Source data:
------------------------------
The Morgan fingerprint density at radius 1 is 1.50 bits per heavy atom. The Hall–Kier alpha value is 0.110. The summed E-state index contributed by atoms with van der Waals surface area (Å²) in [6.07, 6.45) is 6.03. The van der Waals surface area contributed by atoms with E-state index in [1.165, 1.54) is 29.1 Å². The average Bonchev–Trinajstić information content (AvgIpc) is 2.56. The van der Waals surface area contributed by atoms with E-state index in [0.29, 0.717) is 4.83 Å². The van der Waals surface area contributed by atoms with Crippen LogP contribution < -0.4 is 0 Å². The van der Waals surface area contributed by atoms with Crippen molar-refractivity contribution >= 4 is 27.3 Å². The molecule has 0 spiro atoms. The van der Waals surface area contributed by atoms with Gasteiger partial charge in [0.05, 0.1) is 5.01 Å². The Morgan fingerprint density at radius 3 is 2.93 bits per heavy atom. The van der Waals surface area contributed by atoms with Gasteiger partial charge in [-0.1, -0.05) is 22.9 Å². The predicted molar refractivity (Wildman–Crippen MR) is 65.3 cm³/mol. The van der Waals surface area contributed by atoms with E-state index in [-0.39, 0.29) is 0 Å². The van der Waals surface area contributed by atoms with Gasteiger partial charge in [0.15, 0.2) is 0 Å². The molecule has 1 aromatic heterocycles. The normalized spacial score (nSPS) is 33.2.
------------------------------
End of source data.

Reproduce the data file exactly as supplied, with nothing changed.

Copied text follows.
The Morgan fingerprint density at radius 1 is 1.50 bits per heavy atom. The Hall–Kier alpha value is 0.110. The summed E-state index contributed by atoms with van der Waals surface area (Å²) in [6.07, 6.45) is 6.03. The van der Waals surface area contributed by atoms with E-state index in [1.165, 1.54) is 29.1 Å². The average Bonchev–Trinajstić information content (AvgIpc) is 2.56. The van der Waals surface area contributed by atoms with E-state index in [0.29, 0.717) is 4.83 Å². The van der Waals surface area contributed by atoms with Crippen LogP contribution < -0.4 is 0 Å². The van der Waals surface area contributed by atoms with Crippen molar-refractivity contribution >= 4 is 27.3 Å². The molecule has 0 spiro atoms. The van der Waals surface area contributed by atoms with Gasteiger partial charge in [0.05, 0.1) is 5.01 Å². The Morgan fingerprint density at radius 3 is 2.93 bits per heavy atom. The van der Waals surface area contributed by atoms with Gasteiger partial charge in [-0.1, -0.05) is 22.9 Å². The predicted molar refractivity (Wildman–Crippen MR) is 65.3 cm³/mol. The van der Waals surface area contributed by atoms with E-state index in [-0.39, 0.29) is 0 Å². The van der Waals surface area contributed by atoms with Gasteiger partial charge in [0.15, 0.2) is 0 Å². The molecule has 1 aromatic heterocycles. The normalized spacial score (nSPS) is 33.2.